What emerged from our visit was more than a simple tale of girls caught in a human crush. What happened on 10 September 2009 at the GGSSS, is a chronicle of apathy and a microcosmic reflection of the status of the working poor, the situation of girls, the conditions of a vast mass of poor Muslims, and the state of education and schooling in the national capital.

The School and its setting

It is impossible to understand what happened in the school without looking at the context of the surrounding neighbourhood. Northeast Delhi, is a minority dominated district, with a population of 17, 63,712 in the 2001 census. While a section of the population lives in the earlier village settlements, a majority live in the unauthorised colonies waiting for government recognition and having a high density of population. A substantial section of the students of the GGSSS come from Khajuri Khas and Sonia Vihar, two highly neglected unauthorised colonies. A large number of the victims of the stampede come from ‘Kacchi’ Khajuri, the unauthorised part, while the school is located in an area called ‘Pucci’ Khajuri. The Pushta road separates the two Khajuris and students have to cross the extremely accident prone, high traffic road to reach the school. For many students the walk from Sriram colony and Rajiv colony in Kacchi Khajuri area to the school in Pucci Khajuri is a very long one.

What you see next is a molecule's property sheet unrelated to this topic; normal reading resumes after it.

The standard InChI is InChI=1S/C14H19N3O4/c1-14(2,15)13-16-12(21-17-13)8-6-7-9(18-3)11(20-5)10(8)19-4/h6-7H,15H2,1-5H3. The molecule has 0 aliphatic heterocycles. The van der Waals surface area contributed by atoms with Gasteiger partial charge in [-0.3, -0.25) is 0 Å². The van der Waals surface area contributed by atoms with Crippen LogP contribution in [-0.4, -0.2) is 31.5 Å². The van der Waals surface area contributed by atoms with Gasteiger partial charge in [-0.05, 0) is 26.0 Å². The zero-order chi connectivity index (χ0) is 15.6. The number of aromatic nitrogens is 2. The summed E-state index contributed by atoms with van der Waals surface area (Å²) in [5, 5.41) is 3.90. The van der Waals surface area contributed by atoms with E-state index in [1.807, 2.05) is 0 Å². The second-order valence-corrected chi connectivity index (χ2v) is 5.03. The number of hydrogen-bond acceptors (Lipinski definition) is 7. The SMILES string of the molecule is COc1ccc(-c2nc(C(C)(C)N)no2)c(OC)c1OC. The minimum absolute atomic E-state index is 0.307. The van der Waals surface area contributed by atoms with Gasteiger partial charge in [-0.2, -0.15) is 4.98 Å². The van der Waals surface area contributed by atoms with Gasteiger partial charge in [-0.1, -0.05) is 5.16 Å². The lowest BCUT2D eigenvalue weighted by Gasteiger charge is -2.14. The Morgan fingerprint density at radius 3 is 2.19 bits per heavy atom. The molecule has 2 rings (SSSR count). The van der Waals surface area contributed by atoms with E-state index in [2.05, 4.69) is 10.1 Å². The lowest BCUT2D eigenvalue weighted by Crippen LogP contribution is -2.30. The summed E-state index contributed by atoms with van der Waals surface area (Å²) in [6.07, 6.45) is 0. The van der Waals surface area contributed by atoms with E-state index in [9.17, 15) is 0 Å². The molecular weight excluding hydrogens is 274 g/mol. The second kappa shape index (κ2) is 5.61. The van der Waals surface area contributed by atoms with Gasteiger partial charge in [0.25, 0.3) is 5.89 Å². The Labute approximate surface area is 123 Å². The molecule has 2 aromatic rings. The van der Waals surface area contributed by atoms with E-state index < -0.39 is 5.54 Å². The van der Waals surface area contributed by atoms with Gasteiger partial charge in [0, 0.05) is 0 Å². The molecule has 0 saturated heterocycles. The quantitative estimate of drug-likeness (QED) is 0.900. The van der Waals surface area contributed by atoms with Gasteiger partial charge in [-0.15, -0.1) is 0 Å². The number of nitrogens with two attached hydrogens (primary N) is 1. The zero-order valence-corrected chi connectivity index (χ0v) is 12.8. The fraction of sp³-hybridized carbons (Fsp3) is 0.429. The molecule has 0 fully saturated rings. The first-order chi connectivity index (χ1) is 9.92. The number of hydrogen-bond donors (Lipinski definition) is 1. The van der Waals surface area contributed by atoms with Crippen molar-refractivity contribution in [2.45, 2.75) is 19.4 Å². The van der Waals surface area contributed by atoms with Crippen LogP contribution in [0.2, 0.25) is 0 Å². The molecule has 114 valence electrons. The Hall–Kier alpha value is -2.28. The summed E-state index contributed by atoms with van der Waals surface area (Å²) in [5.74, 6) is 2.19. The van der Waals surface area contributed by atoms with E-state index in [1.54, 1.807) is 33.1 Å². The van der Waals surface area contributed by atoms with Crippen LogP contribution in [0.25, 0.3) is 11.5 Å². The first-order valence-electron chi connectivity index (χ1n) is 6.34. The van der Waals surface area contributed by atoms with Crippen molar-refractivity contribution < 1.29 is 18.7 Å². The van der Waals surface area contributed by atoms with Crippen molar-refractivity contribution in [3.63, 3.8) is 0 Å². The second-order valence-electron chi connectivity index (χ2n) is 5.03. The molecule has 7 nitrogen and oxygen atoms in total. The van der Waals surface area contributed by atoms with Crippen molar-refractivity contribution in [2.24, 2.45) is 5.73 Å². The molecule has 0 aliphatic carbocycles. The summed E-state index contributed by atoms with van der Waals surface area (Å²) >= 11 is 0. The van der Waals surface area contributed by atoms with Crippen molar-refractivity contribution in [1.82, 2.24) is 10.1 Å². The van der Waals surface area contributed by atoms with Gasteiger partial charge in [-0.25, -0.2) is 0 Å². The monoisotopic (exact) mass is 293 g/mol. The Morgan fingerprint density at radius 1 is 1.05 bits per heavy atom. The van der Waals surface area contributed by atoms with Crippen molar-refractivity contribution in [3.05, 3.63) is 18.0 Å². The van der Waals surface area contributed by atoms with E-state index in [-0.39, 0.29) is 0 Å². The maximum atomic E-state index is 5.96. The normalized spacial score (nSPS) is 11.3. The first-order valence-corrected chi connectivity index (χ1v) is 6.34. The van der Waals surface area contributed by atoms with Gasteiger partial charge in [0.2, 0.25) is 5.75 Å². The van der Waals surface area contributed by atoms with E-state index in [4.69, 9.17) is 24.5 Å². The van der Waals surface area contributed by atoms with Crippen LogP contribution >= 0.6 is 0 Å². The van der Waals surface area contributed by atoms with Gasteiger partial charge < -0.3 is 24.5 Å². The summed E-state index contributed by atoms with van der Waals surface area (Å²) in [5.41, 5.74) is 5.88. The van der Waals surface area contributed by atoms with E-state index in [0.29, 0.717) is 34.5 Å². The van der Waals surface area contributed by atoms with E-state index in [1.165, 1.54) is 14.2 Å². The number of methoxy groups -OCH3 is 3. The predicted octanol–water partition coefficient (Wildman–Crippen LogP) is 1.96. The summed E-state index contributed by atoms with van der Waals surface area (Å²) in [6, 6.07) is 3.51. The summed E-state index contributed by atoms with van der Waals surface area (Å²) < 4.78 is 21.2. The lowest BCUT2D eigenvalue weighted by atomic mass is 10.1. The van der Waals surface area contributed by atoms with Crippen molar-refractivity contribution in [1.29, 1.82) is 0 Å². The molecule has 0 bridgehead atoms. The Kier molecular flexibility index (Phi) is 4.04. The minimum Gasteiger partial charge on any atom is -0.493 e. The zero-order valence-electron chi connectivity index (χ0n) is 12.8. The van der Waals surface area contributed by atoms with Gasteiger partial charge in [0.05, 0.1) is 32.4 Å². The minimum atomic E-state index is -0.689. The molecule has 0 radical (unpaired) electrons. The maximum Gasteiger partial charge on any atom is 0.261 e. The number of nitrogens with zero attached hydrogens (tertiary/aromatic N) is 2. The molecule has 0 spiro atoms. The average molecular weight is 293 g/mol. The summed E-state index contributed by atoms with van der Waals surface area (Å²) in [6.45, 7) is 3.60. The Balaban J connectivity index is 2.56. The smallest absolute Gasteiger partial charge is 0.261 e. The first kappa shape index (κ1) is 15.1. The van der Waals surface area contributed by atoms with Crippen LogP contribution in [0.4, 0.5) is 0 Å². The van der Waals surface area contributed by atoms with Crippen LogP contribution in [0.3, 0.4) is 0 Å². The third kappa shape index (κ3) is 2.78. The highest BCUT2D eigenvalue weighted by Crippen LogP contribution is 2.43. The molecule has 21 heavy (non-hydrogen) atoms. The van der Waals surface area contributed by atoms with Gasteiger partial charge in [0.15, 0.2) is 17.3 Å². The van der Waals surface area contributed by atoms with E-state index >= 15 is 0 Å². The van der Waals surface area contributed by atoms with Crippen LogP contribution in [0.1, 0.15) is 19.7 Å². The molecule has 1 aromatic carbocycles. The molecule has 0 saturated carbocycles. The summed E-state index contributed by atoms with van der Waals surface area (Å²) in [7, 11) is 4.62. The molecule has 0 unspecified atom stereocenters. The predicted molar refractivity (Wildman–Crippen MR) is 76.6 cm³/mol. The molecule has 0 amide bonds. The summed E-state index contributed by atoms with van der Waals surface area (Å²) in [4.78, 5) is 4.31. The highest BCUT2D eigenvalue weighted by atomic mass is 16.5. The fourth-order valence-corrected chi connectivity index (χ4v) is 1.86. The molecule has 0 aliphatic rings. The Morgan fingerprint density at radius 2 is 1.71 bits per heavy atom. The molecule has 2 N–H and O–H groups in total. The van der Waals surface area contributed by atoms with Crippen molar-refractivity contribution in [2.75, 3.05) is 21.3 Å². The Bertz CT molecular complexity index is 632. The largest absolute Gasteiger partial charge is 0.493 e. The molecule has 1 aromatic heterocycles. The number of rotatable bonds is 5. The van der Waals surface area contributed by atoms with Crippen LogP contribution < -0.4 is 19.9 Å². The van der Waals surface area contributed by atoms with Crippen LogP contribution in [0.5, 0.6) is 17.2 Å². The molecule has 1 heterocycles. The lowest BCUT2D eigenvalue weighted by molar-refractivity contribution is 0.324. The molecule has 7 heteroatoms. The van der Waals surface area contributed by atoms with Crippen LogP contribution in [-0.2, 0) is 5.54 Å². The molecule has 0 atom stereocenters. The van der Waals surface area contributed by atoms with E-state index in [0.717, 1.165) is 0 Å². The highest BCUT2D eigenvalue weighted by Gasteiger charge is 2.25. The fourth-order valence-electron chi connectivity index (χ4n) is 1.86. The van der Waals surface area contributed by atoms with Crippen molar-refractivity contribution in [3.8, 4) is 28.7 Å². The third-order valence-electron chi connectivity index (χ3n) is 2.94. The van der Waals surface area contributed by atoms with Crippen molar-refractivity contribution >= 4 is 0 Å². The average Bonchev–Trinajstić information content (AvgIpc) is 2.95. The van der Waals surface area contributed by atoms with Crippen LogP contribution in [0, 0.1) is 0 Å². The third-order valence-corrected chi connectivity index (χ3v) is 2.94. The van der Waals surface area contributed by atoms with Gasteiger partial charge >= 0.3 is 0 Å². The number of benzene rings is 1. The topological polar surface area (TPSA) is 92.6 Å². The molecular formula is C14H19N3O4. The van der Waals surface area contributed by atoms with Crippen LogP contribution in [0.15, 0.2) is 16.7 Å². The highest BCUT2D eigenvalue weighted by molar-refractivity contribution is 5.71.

An MCD school up to elementary level exists in Rajiv Colony (in Kacchi Khajuri) and parents have been wanting that this school be upgraded to Class XII, to at least accommodate the girls from the area, but no moves have been made to consider this.
A constant refrain of the students and the parents was the neglect of the Kacchi Khajuri area. It is to be noted that this part is dominated largely by Muslim workers. Those engaged in skilled work also sell their labour as employees in shops and factories and very few people here are engaged in any independent trade. Mainly migrant workers from western Uttar Pradesh they have been settled here for the last 20 years and more. Even though many of the houses are owner occupied, they were unplastered constructions with hardly any infrastructure in terms of water and drainage. As a result of the rains, the lanes were slush pools and difficult to traverse without falling into piles of refuse. The Pucci Khajuri was relatively better endowed. Several houses in the area are well designed and the state of the streets was relatively better. Many people, including very young children, from Kacchi Khajuri went to Pucci Khajuri to fetch drinking water. The Pucci Khajuri is predominated by the Gurjar community, who have made their wealth from selling ancestral land to builders and are also engaged in the trades. While five government schools (two of which operate in shifts), the dispensary and the ration shop are all in Pucci Khajuri, Kacchi Khajuri only has the police station. All this has only built up the perception amongst the residents that the area was being neglected because they were poor working class Muslims.